Food and water rations meant to last a week are distributed to participants, while some are purposefully excluded to simulate the experience of running out of materials at the campsite.

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Interview

After the experiment, participants are interviewed about their impressions of the simulation, as well as their thoughts concerning climate change.

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Analysis

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Codebook

The results of our affinitization and coding resulted in this table broken down by categories. The codebook came directly from interviews, surveys, moodboards and simulation notes.

The codebook provides a structured map of our notes and insights. 

 

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Research Findings

 
 

Authority

Millennials might have contradictory feelings about the role of government in a crisis. Most participants expressed conflicting emotions of hope and trust in the authorities, and a simultaneous distrust of both their capabilities and motives. A balance must be maintained to ensure civil order.

 
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The gap between knowing and doing

When discussing what participants plan to do to address climate change, there is a wide gap between understanding and taking action. Most participants were conscious of the grave threat but felt powerless as individuals. This comes from not understanding specific dangers and lacking concrete actions. Climate change is a vague intellectual threat.

 

 
 
 

Identity & agency  

Participants felt consistently uncomfortable with the lack of control presented in the camp. A climate refugee crisis would have profound impact on millennial identity, and sense of agency.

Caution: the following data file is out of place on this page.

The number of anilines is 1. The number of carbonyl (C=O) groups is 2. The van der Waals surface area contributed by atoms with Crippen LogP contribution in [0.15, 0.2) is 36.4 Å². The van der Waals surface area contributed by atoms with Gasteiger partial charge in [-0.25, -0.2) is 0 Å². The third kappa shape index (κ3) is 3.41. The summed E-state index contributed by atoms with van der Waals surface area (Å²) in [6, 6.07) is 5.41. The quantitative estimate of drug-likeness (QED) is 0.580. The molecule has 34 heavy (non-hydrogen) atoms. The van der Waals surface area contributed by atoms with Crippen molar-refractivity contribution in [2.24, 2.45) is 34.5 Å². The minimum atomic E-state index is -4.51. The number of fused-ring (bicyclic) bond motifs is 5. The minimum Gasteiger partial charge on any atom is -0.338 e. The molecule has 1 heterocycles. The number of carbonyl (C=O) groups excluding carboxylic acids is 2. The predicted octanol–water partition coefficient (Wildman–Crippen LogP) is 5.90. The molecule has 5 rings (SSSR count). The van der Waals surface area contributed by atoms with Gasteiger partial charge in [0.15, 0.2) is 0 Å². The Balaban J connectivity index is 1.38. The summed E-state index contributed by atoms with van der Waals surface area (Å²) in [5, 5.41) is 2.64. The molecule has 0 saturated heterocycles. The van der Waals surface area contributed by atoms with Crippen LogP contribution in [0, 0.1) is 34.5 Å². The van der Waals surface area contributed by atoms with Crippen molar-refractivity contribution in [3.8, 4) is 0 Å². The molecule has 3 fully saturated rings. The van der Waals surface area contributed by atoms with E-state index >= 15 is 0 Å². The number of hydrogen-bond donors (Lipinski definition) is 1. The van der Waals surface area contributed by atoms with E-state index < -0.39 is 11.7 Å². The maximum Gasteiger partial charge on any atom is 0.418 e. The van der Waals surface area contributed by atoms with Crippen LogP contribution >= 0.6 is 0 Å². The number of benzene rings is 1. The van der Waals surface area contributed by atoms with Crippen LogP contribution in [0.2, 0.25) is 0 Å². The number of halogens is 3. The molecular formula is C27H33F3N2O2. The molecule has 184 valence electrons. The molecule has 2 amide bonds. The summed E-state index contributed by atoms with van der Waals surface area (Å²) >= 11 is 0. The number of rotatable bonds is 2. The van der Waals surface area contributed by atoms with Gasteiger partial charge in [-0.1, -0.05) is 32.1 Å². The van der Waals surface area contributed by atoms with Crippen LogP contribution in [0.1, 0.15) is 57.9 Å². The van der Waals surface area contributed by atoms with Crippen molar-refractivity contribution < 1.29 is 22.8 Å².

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The Digital ID Card

The design of the digital ID card was instrumental to how the participants placed themselves in their new context. 

 

 

 

 

“It’s going to sound strange, but it's almost comforting to be like, "Hey. I'm verified. I'm good, guys." Kind of in a way of belonging, so then you're not completely displaced.” (P3)

“First I wouldn’t ever think of myself as a refugee, …Just the way I’ve been brought up in the world so far, I don’t - I just always think of refugees as someone kind of far away and not really relating to my everyday life.”(P5)

 
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Ideation: Improved Digital Identitiy   

Our first iteration for the digital ID card was to immerse our participants in our experiment. The UN, Accenture and Microsoft announced ID2020, a project to employ biometrics and blockchain to create secure globally accepted digital identities for displaced persons. The ambitious project aimed to create a database of IDs shared across member states. Accenture and Microsoft suggest using blockchain smart contracts as a security measure and to give users the ability to share their personal information in a safe way. Refugees are particularly susceptible to losing or having insufficient identification. According to its website digital identity is: 

  1. PERSONAL: Unique to you and you only

  2. PERSISTENT: Lives with you from life to death

  3. PRIVATE: Only you can control your own identity, and you can selectively choose what to share and with whom

  4. PORTABLE: Accessible anywhere you happen to be through multiple form-factors

The ID2020 project gives real-life technological and logistical specifications to the digital identity concept used in After the Flood
As of February 2018 ID2020 does not have a working, user-facing interface and remains a backend proof of concept. I expand on the testing conducted in this experiment to create a user facing digital identity application. 

 
 
 

Rejected proposal: Support networks 

 

Problems Addressed:
1. Participants experienced a profound loss of agency, community and support in their new environment. 
2. Participants did not know who to contact and where to go for some critical needs such as medical services, government offices, rationing stations. They want to understand where they are and everything around them.
3. Being among strangers and anonymous government agents was a deeply dehumanizing experience for many. This might lead to difficulty acclimating and assimilation into a new environment.

Proposal: